By the nineteenth century, many thinkers and scientists began to see the harm that the Industrial Revolution was capable of doing. William Blake wrote extensively about its ill effects. John Ruskin talked of its demoralising aspects. Several other philosophers and authors raised questions. However it was only after the Second World War that the full horror became apparent. One of the first books to appear was Silent Spring by Rachel Carson in 1962. In 1971, The Club of Rome's report, 'Limits to Growth', was a pioneering and systematic critique of the ideology of development and growth,arguing that it is unsustainable and harmful to humankind and to nature.

In the 21st century, data about global warming, carbon dioxide (CO2) emission and its relation to global warming has become public knowledge. Also, the role of fossil fuels (petrol and coal) as the main cause for these emissions has been widely understood. Then came the meetings of the world governments, the Kyoto Protocol, the Copenhagen Declaration and more recently the Paris Agreement on limiting the damage. Simultaneously the United Nations brought together a group of world renowned scientists in the form of Inter-Government Panel on Climate Change (IPCC) to produce regular scientific reports on the situation. At first the scientists were cautious and gave warnings in milder terms. But as the data began to grow alarming, and as extreme impacts began to hit people in many countries, last year the scientists gave a very serious warning. This has resulted in a movement for urgent climate action, and climate action groups in some countries have declared it as a Global Climate Emergency. Unsurprisingly, the movementbegan in England, the country where the Industrial Revolution started.But there are several other nations that are true pioneers—Costa Rica, Ecuador and Cuba, among others, have taken far deeper and wider actions, both specifically with respect to climate change and generally on the converging crises8.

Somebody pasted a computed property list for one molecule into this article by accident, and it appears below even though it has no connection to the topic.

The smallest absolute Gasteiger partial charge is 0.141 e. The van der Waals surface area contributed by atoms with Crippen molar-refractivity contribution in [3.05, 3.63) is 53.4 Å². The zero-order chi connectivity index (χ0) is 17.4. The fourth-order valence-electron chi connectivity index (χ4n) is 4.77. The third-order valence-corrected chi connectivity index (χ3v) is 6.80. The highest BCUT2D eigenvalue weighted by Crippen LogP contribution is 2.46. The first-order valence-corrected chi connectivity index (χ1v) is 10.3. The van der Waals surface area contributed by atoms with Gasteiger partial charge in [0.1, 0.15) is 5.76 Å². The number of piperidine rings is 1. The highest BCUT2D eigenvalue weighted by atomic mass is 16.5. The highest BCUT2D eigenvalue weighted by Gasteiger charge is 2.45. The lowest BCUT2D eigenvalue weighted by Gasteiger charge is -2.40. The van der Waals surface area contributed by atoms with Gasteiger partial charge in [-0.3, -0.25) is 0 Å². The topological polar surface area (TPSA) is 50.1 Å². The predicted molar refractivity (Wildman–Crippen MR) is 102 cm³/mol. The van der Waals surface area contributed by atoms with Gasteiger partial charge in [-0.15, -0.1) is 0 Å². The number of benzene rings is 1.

The Global Emergency has several aspects : Global Warming, Resource Depletion, Ecological Degradation and Growing Inequality and Social Unrest.

This issue has received maximum attention in the media due to the recent IPCC report which has drawn attention to the gravity of the situation: 'If we are to stay below 1.5° C global warming, emissions have to peak no later than 2020.' That is less than 500 days from now. 'Emissions must also be cut by half by 2030, and to net zero by 2040. People need an immediate emergency response by policy-makers, businesses and civil society, aimed at an unprecedented transformation of all sectors of society. It's time to act!'

The levels of greenhouse gases in the atmosphere, the main driver of climate change, have hit a new record high, the UN said.'Without rapid cuts in CO2 and other greenhouse gases, climate change will have increasingly destructive and irreversible impacts on life on Earth,' The report puts the concentration of CO2 in the atmosphere at 405.5 parts per million (ppm) for 2017. That is up from 403.3 ppm in 2016 and 400.1 ppm in 2015. The safe levels are considered to be a maximum of 350, ideally less.

'The window of opportunity for action is almost closed.' And yet the emissions have continued to rise over the last two years!

Human society uses natural resources for its survival and reproduction. Other living beings depend mainly on plant resources, which are known as renewable resources because they get replenished. As for non-renewable resources used by humankind, like minerals and oil, their quantity is fixed and the more people uses the less there is left to use. For industrial societies petroleum and coal are the basic sources of energy and their depletion can spell the end of industrial society.

There is a law governing extraction of these non-renewable resources. It was first discovered in the case of oil by M King Hubbert and is called 'Peak Oil'. It says that when half the resources are extracted (taken out), then the production will start falling. That is, the peak of production occurs when half the oil is taken out. It applies to a particular well, to a region, to a country and to the whole world. Today, it has been found that it applies to all the minerals and scientists have calculated9 the peak year for almost all the important minerals. And, hold your breath, the overwhelming majority of them will peak before 2030, starting with oil! The data is almost accurate and might differ only by a few percentage points, but the fact remains that the days of industrial society are numbered and the end will come in a decade or a little more. The collapse of industrial society will be a 'never before' event because that will be the end of the ever-increasing prosperity that human society has seen overthe last few thousand years.